Christy McCurdy | October 29, 2015
Bold. Dedicated. Inspirational. These three words perfectly describe Brion Gill, a UB student, community activist, and spoken word poet known as “Lady Brion.” Inspired by the HBO television series, Def Poetry Jam, she has fearlessly stood on stages voicing her passions and convictions since she was twelve years old. Starting with church events and high school debate teams, Lady Brion’s talent has taken her to London, Ghana, Tanzania, and recently, to the 2015 Individual World Poetry Slam held in Washington, D.C.
Before qualifying for this prestigious competition, Brion was named the Baltimore Grand Slam Champion—the first female to win in ten years. Along with four other Baltimore
poets, she was then sponsored to compete in the National Poetry Slam hosted in Oakland, California, a week-long group tournament comprised of 72 teams. “It was definitely an anxiety attack all the time,” Brion shared, noting that these slams are like Olympic competitions. “It was an awesome experience to be among this many amazing writers and lyricists.”
At Howard University, where Brion received her undergrad degree, she was the “go-to poet on campus.” She performed at numerous campus events and explored many open mic venues in D.C., including Spit-Dat. By far her favorite place to perform, Brion loves the energy and community this small venue exudes. “So many poets get nurtured in that space,” she remembered.
While studying to complete her M.F.A. in Creative Writing and Publishing Arts at UB, she continues performing locally and is a deeply committed community activist. She is the resident poet for Leaders of a Beautiful Struggle (LBS), a youth-run organization that pursues equality for the black community in Baltimore. Brion and fellow LBS members served on the frontlines during the Freddie Gray controversy, and the group continues to fight against police misconduct and other civil rights issues.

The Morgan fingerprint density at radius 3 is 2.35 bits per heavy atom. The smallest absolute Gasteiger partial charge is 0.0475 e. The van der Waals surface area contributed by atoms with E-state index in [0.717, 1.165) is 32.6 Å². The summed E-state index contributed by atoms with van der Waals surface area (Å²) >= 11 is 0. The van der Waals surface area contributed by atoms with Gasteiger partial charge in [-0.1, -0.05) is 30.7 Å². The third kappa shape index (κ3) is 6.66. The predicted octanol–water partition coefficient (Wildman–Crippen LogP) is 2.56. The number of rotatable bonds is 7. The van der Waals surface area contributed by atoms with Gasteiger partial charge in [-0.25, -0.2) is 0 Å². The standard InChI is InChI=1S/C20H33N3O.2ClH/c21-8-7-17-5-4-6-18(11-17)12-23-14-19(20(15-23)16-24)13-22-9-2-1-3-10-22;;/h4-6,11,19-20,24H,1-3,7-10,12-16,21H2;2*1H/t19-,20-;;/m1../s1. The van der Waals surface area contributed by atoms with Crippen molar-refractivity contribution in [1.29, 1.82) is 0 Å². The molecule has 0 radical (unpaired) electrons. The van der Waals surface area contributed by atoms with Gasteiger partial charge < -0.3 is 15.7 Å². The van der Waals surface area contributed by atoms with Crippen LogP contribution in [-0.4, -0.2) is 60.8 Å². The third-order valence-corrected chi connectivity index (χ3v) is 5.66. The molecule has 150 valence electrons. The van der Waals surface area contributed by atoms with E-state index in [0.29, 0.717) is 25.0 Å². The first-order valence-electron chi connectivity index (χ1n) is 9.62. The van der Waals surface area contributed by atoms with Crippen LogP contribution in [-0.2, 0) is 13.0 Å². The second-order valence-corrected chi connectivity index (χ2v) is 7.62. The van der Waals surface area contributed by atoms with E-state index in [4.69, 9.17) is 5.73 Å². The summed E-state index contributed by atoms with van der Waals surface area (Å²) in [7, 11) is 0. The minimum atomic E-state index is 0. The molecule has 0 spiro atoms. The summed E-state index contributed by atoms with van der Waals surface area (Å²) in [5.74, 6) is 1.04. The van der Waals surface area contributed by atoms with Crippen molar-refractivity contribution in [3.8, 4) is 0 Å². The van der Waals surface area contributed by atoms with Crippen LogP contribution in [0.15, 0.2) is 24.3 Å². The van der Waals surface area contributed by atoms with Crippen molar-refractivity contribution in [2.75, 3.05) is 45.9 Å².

Brion uses her poetry—focused on the black struggle, gender equality and women’s empowerment, and religious themes—to merge the space between art and activism. “Throughout history, you have artists who are furthering the movement,” she stated. She also volunteers with Dew More Baltimore, a grassroots organization that brought the national Youth Poet Laureate program to Baltimore. This program offers poetry workshops and competitions to at least 300 youth annually, who Brion and other poets teach once a week in over 20 Baltimore City schools.
Following in the footsteps of renowned poets like Amiri Barraka and Maya Angelou, Lady Brion hopes to turn her passion into her livelihood. Using her poetry as a tool to help others, she wants to become a professional poet and teach young aspiring writers at historically black colleges and universities (HBCUs). “I know the transformative power of spoken word, and I want to use that to better my community,” said Brion.
Source: University of Baltimore